Don’t hesitate to be honest with your provider about how you’re feeling. Many women miss out on the benefits of bio-identical HRT trying to cope with symptoms.

Natural Progesterone Creams

Over-the-counter natural progesterone creams may relieve some symptoms of low progesterone when applied to certain parts of the body. It is important to use these under the guidance of a healthcare professional.

Lifestyle Changes

Making changes to your diet, reducing stress, and ensuring you get regular exercise can help support healthy hormone levels. Foods rich in certain nutrients, like zinc and magnesium, can aid in the production of progesterone.

Nutritional Supplements & Herbal Medicine

Vitamin and mineral supplements can also support the body’s hormone production. Some women may benefit from the use of chasteberry (vitex), a traditional remedy believed to stimulate the production of progesterone.

Traditionally used herbs like black cohosh, red clover, and maca root have been touted for their ability to promote healthy progesterone levels.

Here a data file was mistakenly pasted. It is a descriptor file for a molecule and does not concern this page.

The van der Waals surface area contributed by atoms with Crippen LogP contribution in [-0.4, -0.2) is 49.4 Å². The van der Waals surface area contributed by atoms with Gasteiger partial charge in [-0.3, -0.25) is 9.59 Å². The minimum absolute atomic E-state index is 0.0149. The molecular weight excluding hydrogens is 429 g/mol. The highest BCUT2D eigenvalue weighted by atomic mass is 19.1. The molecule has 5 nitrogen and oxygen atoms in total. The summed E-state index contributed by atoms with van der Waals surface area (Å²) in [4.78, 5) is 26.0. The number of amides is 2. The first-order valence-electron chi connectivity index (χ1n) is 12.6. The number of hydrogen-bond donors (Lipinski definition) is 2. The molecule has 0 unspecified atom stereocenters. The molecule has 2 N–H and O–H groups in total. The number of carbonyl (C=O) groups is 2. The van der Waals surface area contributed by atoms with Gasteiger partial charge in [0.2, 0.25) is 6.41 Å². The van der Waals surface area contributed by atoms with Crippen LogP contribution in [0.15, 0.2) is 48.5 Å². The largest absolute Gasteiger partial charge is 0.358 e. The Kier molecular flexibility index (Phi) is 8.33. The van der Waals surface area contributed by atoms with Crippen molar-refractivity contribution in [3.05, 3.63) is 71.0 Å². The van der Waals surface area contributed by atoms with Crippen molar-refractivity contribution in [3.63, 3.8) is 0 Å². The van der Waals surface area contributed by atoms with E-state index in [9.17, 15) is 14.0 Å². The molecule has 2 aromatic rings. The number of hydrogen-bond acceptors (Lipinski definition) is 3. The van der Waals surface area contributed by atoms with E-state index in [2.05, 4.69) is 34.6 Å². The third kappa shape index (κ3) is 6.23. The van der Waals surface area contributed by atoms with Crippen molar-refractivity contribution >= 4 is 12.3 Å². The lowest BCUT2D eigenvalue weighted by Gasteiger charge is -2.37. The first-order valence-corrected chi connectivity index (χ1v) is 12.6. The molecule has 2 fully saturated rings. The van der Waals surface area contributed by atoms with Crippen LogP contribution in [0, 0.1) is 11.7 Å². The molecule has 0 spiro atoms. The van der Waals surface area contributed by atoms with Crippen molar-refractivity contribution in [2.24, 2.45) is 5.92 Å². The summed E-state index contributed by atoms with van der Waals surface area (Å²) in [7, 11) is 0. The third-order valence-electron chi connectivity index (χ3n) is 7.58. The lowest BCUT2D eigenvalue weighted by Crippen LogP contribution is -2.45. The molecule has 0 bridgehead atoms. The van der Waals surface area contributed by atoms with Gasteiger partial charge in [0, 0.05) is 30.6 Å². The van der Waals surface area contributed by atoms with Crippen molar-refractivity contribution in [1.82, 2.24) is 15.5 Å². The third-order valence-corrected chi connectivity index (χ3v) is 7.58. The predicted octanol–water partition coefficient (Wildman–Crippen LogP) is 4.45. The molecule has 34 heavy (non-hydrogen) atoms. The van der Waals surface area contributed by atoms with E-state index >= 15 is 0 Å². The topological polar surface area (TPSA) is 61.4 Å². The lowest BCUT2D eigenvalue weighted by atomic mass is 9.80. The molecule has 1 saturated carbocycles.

Read: Best Adaptogenic Herbs to Balance Hormones

Balance Progesterone Levels with Holistic or Integrative Medicine

Working with a holistic healthcare provider who practices personalized medicine can be beneficial. These practitioners take a comprehensive look at your health and develop unique treatment plans.

We help patients balance their hormones at my integrative medicine center in Atlanta and around the world with virtual visits. You can learn more about what we do here. 

The Takeaway

Low progesterone is not a condition to be taken lightly. It can significantly impact a woman’s health, fertility, and quality of life. However, with the right knowledge and approach, it is manageable. The first step is recognizing the signs and symptoms of low progesterone. From there, you can explore the wide array of treatment options, both at home and by working with a holistic provider. Remember, you are not alone in this experience, and there is always hope for managing hormonal imbalances effectively.